The relationship between BMI and COVID-19 risk is also a bit hazy. According to several studies, patients with higher BMIs are more likely to be brought to the ICU with COVID, require a ventilator to live or die from the condition. Some experts argue that simply having a larger physique might make COVID-19 treatment more challenging. For example, a bigger chest might make breathing more complex, and ventilators were built for smaller bodies, even though most Americans live in larger ones.
According to Paula Brochu, a social psychologist at Nova Southeastern University in Florida who studies prejudice and stigma, much of the research on the link between BMI and COVID-19 uses small groups of participants and doesn’t account for characteristics like socioeconomic position or quality of care, both of which influence COVID-19 risk. She said in an email that the information we have isn’t adequate to make a broad conclusion and that “study findings in this area are diverse and conflicting.
BMI was not related with poor COVID-19 results in more significant research of more than 10,000 veterans published in September in JAMA Network Open, while a study of almost 7,000 persons published in Annals of Internal Medicine revealed that only male patients with BMIs higher than 40 (representing fewer than 8% of the population in the United States) had more unsatisfactory results.
“I believe a little caution is required in settling on weight as a risk factor since this is a fast-changing area of research,” says Jeffrey Hunger, a social and health psychologist at Miami University who studies weight stigma. “At end of the day, once the epidemic is over and all the data is in, we could detect a link between obesity and COVID risk.” However, jumping to that conclusion too soon might be harmful to persons with larger bodies, he noted.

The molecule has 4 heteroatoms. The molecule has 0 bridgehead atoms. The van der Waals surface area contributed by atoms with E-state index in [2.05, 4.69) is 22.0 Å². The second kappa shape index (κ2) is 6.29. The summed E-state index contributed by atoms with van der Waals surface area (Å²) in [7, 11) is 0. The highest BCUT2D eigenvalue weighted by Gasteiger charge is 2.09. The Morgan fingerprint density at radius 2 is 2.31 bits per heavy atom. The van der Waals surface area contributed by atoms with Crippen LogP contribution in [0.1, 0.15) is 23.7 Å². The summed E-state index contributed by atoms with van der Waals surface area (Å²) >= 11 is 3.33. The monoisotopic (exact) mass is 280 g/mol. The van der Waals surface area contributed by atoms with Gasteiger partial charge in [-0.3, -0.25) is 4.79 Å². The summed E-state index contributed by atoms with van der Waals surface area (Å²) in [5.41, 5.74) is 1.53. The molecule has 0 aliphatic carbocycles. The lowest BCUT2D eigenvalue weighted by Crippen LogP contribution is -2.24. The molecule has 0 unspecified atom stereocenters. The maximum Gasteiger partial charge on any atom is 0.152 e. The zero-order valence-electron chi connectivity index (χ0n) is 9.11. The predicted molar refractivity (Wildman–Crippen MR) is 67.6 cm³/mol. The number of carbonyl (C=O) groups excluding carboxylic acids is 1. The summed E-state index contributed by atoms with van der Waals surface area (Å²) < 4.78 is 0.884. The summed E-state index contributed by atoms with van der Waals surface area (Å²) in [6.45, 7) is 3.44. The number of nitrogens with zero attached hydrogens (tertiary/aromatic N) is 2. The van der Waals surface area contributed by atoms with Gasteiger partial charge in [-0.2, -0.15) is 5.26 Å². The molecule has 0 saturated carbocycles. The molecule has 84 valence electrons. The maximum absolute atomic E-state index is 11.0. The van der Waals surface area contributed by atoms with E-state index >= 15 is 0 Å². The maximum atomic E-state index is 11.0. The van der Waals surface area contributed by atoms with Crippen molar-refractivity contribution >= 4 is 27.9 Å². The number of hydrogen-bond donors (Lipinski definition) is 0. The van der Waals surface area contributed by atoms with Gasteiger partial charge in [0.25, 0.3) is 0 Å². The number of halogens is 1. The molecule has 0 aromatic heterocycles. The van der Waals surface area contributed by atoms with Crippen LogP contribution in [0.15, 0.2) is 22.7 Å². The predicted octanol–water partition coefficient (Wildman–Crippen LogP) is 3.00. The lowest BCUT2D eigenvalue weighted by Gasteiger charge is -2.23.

Weight stigma, or discrimination based on body size, has been linked to poor mental and physical health, according to research. Udo researches the effects of weight stigma on health and has discovered that those who report experiencing more weight stigma are more likely to develop arteriosclerosis, mild cardiac problems, and diabetes, independent of their BMI, physical activity levels, or socioeconomic status.
These impacts can be felt without being subjected to overt prejudice, according to Hunger. He claims that weight stigma is visible in the way we talk about persons who are overweight. During the COVID-19 epidemic, there was no shortage of stigmatizing rhetoric and images. Hunger points to stock photos of faceless obese individuals in ill-fitting clothes that frequently accompany headlines on COVID-19 danger and “obesity,” hand-wringing about the “quarantine-15,” and op-eds are lamenting the pandemic weight gain accompanying the rise in drinking.
“Implicit in this talk of obesity as a risk factor is a notion that overweight individuals deserve poor COVID results since they brought it on themselves,” Hunger explained.
Discrimination is a greater dread for some than the virus itself. According to research, a higher BMI is linked to more inferior medical treatment quality. Fat individuals should make a “connection kit” if they need to go to the hospital for COVID-19 issues and are unable to advocate for themselves, according to the No Body is Disposable project. A “humanizing” image and a little self-introduction, using keywords like “community organizer” and “someone’s child,” are suggested on the website. The idea is that medical professionals would treat people as individuals rather than as numbers on a scale, resulting in equal care.
People may resist seeking medical help out of fear of being judged. “I’m in a larger body now, and I’ve been diagnosed with COVID. So, speaking from personal experience, it’s quite difficult for me to get someone to take my health issues seriously,” says Marquisele Mercedes, a Brown University Ph.D. student in critical public health. “If a fat person has a problem, it is handled as a weight problem; it is not caused by anything else.”
According to Hunger, it causes a void in our research when we analyze BMI but fails to account for stigma and quality of treatment. “If we never investigate those things, if we never evaluate them, then the dominant narrative will always be that weight predicts COVID issues and that there is a direct link between the two.”